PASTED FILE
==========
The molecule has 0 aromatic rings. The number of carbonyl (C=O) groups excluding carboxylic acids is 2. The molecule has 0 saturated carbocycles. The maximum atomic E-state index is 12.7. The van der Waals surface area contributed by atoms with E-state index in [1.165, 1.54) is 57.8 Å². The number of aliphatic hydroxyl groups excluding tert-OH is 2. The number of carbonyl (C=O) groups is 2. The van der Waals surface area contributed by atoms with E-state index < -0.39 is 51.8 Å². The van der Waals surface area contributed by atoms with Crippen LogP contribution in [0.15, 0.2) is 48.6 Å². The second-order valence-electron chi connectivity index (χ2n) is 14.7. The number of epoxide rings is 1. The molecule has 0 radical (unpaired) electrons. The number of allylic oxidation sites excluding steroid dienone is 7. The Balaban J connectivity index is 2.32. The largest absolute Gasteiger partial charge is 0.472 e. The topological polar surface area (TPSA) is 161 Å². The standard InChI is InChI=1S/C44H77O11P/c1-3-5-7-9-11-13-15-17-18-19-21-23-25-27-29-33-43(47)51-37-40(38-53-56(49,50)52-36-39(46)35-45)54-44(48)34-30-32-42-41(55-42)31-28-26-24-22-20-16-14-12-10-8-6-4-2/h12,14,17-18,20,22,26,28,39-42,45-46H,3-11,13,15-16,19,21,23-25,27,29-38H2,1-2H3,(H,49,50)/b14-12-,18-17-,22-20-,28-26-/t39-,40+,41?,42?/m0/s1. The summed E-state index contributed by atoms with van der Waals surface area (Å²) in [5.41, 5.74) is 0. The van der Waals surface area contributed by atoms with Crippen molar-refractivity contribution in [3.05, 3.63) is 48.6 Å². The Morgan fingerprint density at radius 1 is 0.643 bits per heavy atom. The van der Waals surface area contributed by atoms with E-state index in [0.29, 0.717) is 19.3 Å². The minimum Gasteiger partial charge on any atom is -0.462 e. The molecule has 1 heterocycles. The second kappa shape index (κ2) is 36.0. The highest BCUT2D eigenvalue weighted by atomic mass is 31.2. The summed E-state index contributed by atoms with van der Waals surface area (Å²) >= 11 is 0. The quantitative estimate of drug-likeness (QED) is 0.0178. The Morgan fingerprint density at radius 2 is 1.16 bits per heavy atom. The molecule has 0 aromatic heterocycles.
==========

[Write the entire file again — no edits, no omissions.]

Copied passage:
The molecule has 0 aromatic rings. The number of carbonyl (C=O) groups excluding carboxylic acids is 2. The molecule has 0 saturated carbocycles. The maximum atomic E-state index is 12.7. The van der Waals surface area contributed by atoms with E-state index in [1.165, 1.54) is 57.8 Å². The number of aliphatic hydroxyl groups excluding tert-OH is 2. The number of carbonyl (C=O) groups is 2. The van der Waals surface area contributed by atoms with E-state index < -0.39 is 51.8 Å². The van der Waals surface area contributed by atoms with Crippen LogP contribution in [0.15, 0.2) is 48.6 Å². The second-order valence-electron chi connectivity index (χ2n) is 14.7. The number of epoxide rings is 1. The molecule has 0 radical (unpaired) electrons. The number of allylic oxidation sites excluding steroid dienone is 7. The Balaban J connectivity index is 2.32. The largest absolute Gasteiger partial charge is 0.472 e. The topological polar surface area (TPSA) is 161 Å². The standard InChI is InChI=1S/C44H77O11P/c1-3-5-7-9-11-13-15-17-18-19-21-23-25-27-29-33-43(47)51-37-40(38-53-56(49,50)52-36-39(46)35-45)54-44(48)34-30-32-42-41(55-42)31-28-26-24-22-20-16-14-12-10-8-6-4-2/h12,14,17-18,20,22,26,28,39-42,45-46H,3-11,13,15-16,19,21,23-25,27,29-38H2,1-2H3,(H,49,50)/b14-12-,18-17-,22-20-,28-26-/t39-,40+,41?,42?/m0/s1. The summed E-state index contributed by atoms with van der Waals surface area (Å²) in [5.41, 5.74) is 0. The van der Waals surface area contributed by atoms with Crippen molar-refractivity contribution in [3.05, 3.63) is 48.6 Å². The Morgan fingerprint density at radius 1 is 0.643 bits per heavy atom. The van der Waals surface area contributed by atoms with E-state index in [0.29, 0.717) is 19.3 Å². The minimum Gasteiger partial charge on any atom is -0.462 e. The molecule has 1 heterocycles. The second kappa shape index (κ2) is 36.0. The highest BCUT2D eigenvalue weighted by atomic mass is 31.2. The summed E-state index contributed by atoms with van der Waals surface area (Å²) >= 11 is 0. The quantitative estimate of drug-likeness (QED) is 0.0178. The Morgan fingerprint density at radius 2 is 1.16 bits per heavy atom. The molecule has 0 aromatic heterocycles.